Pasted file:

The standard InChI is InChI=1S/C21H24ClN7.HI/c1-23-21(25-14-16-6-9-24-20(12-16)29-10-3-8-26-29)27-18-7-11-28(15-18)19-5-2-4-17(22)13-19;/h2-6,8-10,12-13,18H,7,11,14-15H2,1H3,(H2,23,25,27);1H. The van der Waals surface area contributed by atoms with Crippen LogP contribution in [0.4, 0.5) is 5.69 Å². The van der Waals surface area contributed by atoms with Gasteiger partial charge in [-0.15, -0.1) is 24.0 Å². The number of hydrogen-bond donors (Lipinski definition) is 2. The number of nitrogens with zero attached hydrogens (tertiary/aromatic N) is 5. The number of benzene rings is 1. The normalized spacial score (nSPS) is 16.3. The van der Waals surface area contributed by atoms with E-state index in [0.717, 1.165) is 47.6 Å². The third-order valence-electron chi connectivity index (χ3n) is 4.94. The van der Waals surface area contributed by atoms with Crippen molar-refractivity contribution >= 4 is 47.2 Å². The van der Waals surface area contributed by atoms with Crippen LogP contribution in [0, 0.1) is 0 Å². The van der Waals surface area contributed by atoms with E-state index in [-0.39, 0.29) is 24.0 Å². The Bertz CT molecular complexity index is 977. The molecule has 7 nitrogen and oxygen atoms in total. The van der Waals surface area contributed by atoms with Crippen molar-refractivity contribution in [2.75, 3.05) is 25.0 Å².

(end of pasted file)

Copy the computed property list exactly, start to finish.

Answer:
The standard InChI is InChI=1S/C21H24ClN7.HI/c1-23-21(25-14-16-6-9-24-20(12-16)29-10-3-8-26-29)27-18-7-11-28(15-18)19-5-2-4-17(22)13-19;/h2-6,8-10,12-13,18H,7,11,14-15H2,1H3,(H2,23,25,27);1H. The van der Waals surface area contributed by atoms with Crippen LogP contribution in [0.4, 0.5) is 5.69 Å². The van der Waals surface area contributed by atoms with Gasteiger partial charge in [-0.15, -0.1) is 24.0 Å². The number of hydrogen-bond donors (Lipinski definition) is 2. The number of nitrogens with zero attached hydrogens (tertiary/aromatic N) is 5. The number of benzene rings is 1. The normalized spacial score (nSPS) is 16.3. The van der Waals surface area contributed by atoms with E-state index in [0.717, 1.165) is 47.6 Å². The third-order valence-electron chi connectivity index (χ3n) is 4.94. The van der Waals surface area contributed by atoms with Crippen molar-refractivity contribution >= 4 is 47.2 Å². The van der Waals surface area contributed by atoms with Crippen LogP contribution in [0, 0.1) is 0 Å². The van der Waals surface area contributed by atoms with E-state index in [-0.39, 0.29) is 24.0 Å². The Bertz CT molecular complexity index is 977. The molecule has 7 nitrogen and oxygen atoms in total. The van der Waals surface area contributed by atoms with Crippen molar-refractivity contribution in [2.75, 3.05) is 25.0 Å².